For David Tomlinson, there was perhaps no better prep course for the CIO role at Centegra than serving as VP of Operations for five years. The role enabled him to obtain valuable experience in change management and build the leadership skills he is leveraging to guide Centegra through an “Amazing Race” to implement McKesson’s Paragon and qualify for Meaningful Use within a short window of time. He recently spoke with healthsystemCIO.com about his strategy to make MU a reality, why his organization decided to outsource, how to structure a solid outsourcing agreement, the keys to successful relationships with executive leaders and vendor partners, and why today’s CIOs must be comfortable with taking risks.
- Getting comfortable with risk
- The difference between pressure and stress
- The beauty of team building
- “I’m only as strong as my weakest link”
- Servant leadership
- Thinking back to the music store
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You need to have the right relationships, and you need to have the strategy internally, because there are a lot of different tools that can get to the same outcome. The wise decisions are those that can pick the solutions that are going to get you there quicker and perhaps with less resource consumption.
It’s project management, basic and simple, and that pressure or stress can grow. If you have the right team, it’s pressure. If you don’t have the right team, it’s stress, and we all know what happens when we’re stressed; you do not get the outcomes you desire.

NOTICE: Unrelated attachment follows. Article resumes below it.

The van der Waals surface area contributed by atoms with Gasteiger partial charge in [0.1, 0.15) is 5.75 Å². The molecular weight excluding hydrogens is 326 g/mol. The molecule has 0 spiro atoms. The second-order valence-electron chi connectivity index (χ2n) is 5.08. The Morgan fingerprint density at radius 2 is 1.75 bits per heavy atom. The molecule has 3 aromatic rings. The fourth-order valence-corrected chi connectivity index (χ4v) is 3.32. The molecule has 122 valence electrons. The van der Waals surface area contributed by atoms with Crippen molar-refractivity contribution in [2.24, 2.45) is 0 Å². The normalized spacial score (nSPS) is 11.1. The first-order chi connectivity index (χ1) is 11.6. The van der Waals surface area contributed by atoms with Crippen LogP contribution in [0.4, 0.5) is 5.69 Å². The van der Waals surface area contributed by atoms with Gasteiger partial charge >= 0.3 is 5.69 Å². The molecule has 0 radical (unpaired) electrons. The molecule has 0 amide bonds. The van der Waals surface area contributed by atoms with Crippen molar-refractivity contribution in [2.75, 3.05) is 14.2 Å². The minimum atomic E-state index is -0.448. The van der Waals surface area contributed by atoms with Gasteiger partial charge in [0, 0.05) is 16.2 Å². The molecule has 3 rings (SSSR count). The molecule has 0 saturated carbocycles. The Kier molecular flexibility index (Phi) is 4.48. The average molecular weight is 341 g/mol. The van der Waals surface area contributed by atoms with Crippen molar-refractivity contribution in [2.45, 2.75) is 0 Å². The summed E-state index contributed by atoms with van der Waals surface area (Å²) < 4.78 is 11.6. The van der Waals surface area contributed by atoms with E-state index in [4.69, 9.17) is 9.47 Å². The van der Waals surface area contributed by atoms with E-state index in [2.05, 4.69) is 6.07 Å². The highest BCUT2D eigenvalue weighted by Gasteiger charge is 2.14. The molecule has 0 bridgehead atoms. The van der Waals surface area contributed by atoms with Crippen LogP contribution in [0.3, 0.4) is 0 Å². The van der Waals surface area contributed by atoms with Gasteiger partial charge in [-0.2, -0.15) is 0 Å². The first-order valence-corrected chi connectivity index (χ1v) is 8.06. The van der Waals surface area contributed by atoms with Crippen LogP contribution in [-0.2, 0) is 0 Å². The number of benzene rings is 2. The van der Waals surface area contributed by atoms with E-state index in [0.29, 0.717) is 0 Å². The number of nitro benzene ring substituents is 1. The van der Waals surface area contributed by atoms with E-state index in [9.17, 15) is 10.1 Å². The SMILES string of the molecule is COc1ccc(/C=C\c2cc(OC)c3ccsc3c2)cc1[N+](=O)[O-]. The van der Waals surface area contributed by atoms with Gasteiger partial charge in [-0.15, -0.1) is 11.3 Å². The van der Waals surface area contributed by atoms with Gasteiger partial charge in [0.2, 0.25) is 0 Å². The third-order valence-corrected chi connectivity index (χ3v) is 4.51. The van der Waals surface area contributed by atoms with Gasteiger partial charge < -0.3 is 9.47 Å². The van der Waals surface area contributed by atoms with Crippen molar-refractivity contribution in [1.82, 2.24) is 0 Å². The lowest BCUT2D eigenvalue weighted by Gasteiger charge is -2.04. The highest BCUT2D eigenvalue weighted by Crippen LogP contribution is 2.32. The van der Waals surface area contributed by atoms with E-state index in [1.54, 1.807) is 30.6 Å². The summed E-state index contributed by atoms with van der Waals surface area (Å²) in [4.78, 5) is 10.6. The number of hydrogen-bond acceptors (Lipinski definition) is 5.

There are times where you have to be very objective and straightforward and say, ‘You know what? I just don’t think this is working.’ A leader needs to create a vision and then get the buy-in from those they’re leading. If that doesn’t happen, then you need to say, is the vision wrong or are the people not on their right seat on the bus?
You can buy a best-of-breed system, but if it’s not openly embraced and ownership and accountability aren’t taken on the departmental level to make it better and improve it, it doesn’t matter.
Guerra: Really interesting; as we talk, we see that the journey your health system is on has had bumps in the road. I’m sure everybody’s had bumps in the road. You didn’t come from the technology ranks. You came from operations and then got into technology, and now you’re the CIO. I would imagine it’s very important for someone in your position to not be risk-averse because if you can’t handle risk and you can’t handle going on a road and saying, ‘Oops, this isn’t working out. We need to step back and not throw good money after bad.’ You need to have a certain mentality — a certain temperament or outlook — to do this job, especially in this environment where nothing is certain and things are evolving day by day and no one has a road map. No one knows where things are going. You have to be able to handle that kind of uncertainty. Tell me your thoughts on that.